What a weekend it was out at the Arcadia Invitational. As the dust settles and the results are entered into the national rankings, it is clear once again that Arcadia is one of the premier high school meets in the country. After analyzing the results and notes from the weekend, MileSplit national editor Scott Bush takes a look at the top ten performances of the meet. Read who made the list and who didn't.
A Top Ten Countdown: Best of Arcadia
10. Shaw Leads a Talented Quintet
While most events this weekend at least had some California feel to it, perhaps the most talented ensemble of out of state athletes came in the boys 800m run. Leading the way were the three top national performers in the event in Blake Shaw (TX), James Eichberger (AZ) and John Kline (AZ). Two other out-of-state athletes came from Nevada, as Joe Abbott and Jordan Rincon looked to put up big performances. As the gun sounded Saturday evening indicating the start of the race, Shaw shot to the lead and led the field through the first quarter in 54 seconds. With such a conservative opening pace, the field was bunched until the backstretch when Shaw started to move.
From there the field spread out quickly, as Kline, Eichberger and Abbott cleared the rest of the field. Into the back-turn they went with Shaw showing why he came into the event ranked U.S. #1. Into the homestretch Shaw powered home to a narrow victory that saw four athletes run in the 1:51 range. Shaw's time of 1:51.19 barely beat out runner-up Kline's time of 1:51.33, while Abbott finished a half stride back in third at 1:51.64 and Eichberger fourth in 1:51.75. While those for clearly made their mark in the final straightaway, Jordan Rincon (NV) placed fifth in 1:52.72. It's a rare day to find four athletes under 1:52 in the same race, especially during April, but Arcadia proved once again why the top distance runners head to the meet.
9. Long Beach Poly's Fantastic Day
For years now, Long Beach Poly (CA) has been one of the dominant sprint schools year in and year out nationally. For example, if you look at the national all-time rankings for the relay events, Long Beach Poly owns U.S. #1 all-time marks in the 4x100m, 4x200m and 4x400m relays. It's incredibly impressive!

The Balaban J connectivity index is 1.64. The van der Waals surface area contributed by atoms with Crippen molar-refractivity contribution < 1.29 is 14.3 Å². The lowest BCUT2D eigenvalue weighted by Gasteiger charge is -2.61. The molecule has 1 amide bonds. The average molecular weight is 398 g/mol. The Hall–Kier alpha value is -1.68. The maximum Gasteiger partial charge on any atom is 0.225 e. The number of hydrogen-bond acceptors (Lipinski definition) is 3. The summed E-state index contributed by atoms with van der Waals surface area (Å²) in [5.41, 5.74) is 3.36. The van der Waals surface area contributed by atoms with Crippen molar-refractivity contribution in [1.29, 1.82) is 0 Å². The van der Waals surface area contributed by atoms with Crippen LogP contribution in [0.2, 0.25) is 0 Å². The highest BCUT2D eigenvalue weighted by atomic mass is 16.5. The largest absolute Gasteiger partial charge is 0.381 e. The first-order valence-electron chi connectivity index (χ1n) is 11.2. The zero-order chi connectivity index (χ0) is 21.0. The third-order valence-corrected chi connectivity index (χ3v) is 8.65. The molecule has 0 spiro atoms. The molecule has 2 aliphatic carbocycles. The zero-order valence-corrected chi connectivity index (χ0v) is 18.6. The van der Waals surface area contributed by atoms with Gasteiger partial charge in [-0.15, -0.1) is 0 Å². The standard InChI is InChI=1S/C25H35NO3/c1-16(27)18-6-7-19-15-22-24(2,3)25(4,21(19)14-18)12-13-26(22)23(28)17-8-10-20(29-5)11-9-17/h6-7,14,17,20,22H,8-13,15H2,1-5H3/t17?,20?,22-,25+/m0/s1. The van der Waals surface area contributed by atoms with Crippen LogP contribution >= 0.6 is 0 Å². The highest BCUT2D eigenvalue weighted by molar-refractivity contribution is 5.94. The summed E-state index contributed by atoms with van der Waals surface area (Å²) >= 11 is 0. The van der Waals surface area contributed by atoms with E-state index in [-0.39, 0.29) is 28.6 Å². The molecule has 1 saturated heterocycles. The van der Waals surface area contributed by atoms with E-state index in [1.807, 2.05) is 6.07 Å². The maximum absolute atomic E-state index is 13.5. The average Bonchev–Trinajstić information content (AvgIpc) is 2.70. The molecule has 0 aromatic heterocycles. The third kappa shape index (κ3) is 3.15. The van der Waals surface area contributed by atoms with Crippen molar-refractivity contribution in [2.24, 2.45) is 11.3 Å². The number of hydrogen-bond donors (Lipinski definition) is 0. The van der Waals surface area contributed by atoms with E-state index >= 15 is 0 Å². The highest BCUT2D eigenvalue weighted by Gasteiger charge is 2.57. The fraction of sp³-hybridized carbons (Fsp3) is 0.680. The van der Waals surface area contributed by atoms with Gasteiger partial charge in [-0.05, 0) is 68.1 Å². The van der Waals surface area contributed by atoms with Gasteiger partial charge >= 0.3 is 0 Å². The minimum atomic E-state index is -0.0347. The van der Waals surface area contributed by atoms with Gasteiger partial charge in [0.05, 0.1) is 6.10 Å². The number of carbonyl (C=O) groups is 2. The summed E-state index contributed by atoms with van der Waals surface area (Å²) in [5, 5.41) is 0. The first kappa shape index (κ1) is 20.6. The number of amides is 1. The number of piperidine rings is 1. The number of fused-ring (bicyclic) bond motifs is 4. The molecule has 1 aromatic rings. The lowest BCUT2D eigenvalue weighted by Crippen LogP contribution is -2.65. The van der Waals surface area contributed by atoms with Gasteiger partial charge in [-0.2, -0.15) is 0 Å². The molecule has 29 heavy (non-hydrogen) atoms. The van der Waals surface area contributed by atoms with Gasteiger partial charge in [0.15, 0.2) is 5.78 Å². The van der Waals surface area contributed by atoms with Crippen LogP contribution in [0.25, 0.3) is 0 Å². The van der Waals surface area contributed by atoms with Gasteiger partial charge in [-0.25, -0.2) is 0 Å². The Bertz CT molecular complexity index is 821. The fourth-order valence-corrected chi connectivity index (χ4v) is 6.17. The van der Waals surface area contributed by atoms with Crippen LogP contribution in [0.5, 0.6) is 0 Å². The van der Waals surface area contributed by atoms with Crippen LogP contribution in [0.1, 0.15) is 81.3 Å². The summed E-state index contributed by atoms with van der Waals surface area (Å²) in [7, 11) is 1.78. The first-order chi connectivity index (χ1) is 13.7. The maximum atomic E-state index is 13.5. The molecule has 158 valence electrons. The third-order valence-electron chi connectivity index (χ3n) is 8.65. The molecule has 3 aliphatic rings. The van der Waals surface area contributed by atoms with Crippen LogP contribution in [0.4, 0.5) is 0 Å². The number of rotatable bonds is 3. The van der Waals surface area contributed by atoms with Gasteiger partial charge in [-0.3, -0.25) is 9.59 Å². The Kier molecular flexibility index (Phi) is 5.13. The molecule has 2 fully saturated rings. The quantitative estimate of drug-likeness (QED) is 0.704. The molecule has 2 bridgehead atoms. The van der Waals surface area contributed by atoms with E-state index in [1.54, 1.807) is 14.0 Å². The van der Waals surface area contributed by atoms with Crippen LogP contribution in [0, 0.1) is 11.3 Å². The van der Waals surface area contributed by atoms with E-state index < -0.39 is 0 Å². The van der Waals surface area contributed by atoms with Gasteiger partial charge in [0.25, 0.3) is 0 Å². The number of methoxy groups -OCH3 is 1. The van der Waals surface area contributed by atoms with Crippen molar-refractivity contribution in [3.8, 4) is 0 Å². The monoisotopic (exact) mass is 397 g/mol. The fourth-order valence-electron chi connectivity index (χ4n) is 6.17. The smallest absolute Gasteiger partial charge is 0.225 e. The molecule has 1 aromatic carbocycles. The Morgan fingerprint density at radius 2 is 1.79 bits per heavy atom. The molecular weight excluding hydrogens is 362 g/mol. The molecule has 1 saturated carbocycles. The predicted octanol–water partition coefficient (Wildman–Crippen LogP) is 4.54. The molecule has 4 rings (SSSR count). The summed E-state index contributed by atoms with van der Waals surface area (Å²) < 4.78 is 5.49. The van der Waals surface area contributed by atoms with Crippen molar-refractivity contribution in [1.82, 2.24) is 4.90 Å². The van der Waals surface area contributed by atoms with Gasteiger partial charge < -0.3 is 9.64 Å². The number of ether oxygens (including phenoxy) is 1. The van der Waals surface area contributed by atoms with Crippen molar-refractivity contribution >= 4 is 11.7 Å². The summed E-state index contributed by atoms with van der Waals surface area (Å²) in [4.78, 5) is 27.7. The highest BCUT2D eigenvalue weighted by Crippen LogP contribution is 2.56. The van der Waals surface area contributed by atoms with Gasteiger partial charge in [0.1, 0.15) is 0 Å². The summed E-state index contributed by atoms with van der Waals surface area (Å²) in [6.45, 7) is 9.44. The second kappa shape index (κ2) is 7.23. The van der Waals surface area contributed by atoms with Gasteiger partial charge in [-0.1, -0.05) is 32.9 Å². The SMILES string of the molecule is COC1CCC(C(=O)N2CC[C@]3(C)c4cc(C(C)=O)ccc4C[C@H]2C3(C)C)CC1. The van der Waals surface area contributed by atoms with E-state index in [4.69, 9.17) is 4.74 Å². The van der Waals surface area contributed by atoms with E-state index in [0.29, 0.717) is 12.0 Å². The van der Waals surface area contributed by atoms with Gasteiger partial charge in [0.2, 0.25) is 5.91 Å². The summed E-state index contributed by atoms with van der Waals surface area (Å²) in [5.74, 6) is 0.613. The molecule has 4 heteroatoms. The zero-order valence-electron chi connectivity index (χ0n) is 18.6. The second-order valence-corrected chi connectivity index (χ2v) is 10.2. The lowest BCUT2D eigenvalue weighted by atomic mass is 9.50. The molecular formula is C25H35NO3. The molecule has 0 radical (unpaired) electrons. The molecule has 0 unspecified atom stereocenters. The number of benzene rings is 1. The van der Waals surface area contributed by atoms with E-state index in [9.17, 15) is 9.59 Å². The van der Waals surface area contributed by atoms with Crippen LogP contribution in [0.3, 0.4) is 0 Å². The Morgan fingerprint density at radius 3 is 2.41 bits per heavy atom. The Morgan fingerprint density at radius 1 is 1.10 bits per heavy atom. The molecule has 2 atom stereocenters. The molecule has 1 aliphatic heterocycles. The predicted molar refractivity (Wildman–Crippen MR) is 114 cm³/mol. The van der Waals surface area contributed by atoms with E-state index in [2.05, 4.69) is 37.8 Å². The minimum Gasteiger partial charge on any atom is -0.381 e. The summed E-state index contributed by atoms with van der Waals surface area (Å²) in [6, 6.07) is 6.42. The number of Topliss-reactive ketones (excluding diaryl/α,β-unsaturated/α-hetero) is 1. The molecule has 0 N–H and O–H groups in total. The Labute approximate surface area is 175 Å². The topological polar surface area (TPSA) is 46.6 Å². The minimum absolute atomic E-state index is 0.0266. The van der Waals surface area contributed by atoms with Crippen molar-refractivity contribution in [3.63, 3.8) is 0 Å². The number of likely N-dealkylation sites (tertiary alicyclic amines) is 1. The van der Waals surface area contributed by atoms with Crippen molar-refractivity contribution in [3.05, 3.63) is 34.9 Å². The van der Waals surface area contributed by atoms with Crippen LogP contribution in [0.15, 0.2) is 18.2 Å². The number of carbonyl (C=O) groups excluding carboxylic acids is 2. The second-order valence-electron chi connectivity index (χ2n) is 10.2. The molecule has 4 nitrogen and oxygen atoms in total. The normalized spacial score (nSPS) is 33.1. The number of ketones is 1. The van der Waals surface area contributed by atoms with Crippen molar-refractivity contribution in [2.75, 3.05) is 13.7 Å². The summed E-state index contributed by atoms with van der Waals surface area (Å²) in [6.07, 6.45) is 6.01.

While relay dominance is always expected out of this squad, individual wins were a possibility as well. With so much potential riding on this squad Saturday, any followers of the program had to know something special was about to take place. Leading the charge were 400m dash champions Akawkaw Ndipagbor and Joey Hughes. Both athletes had busy weekends by running multiple relays, but they individually showed their talent as well. Ndipagbor, who is only a freshman, won the girls 400m dash with a U.S. #1 of 53.43. Hughes followed up that performance with a U.S. top three performance of 46.97 to win the boys event. Sophomore Tara Richmond also won an individual event for the team, winning the triple jump with one of the best leaps in the nation at 40-09.25.
The squads bread and butter so to speak, their relays, impressed as much as their three individual wins. Three relay squads really stuck out, starting with their 4x400m relay win. From the start of the 4x4, it was apparent this final event of the night was going to turn into a great race between Poly and their heated rival Long Beach Wilson. The event went down to the wire, as Ndipagbor ran past Wilson's anchor leg in the final 50 meters to win the event 3:44.22-3:44.97.
The two other impressive relay performances came in the girls 4x200m relay. For starters the squad won the event in 46.27, showing their incredible speed. However, what impressed most perhaps was their win in the seeded section (slower section) with their "B" team, whose time of 47.64 helped the squad finish sixth overall and actually beat four teams in the invitational field. Depth like that is rarely seen.
8. Purvis Sisters Take Charge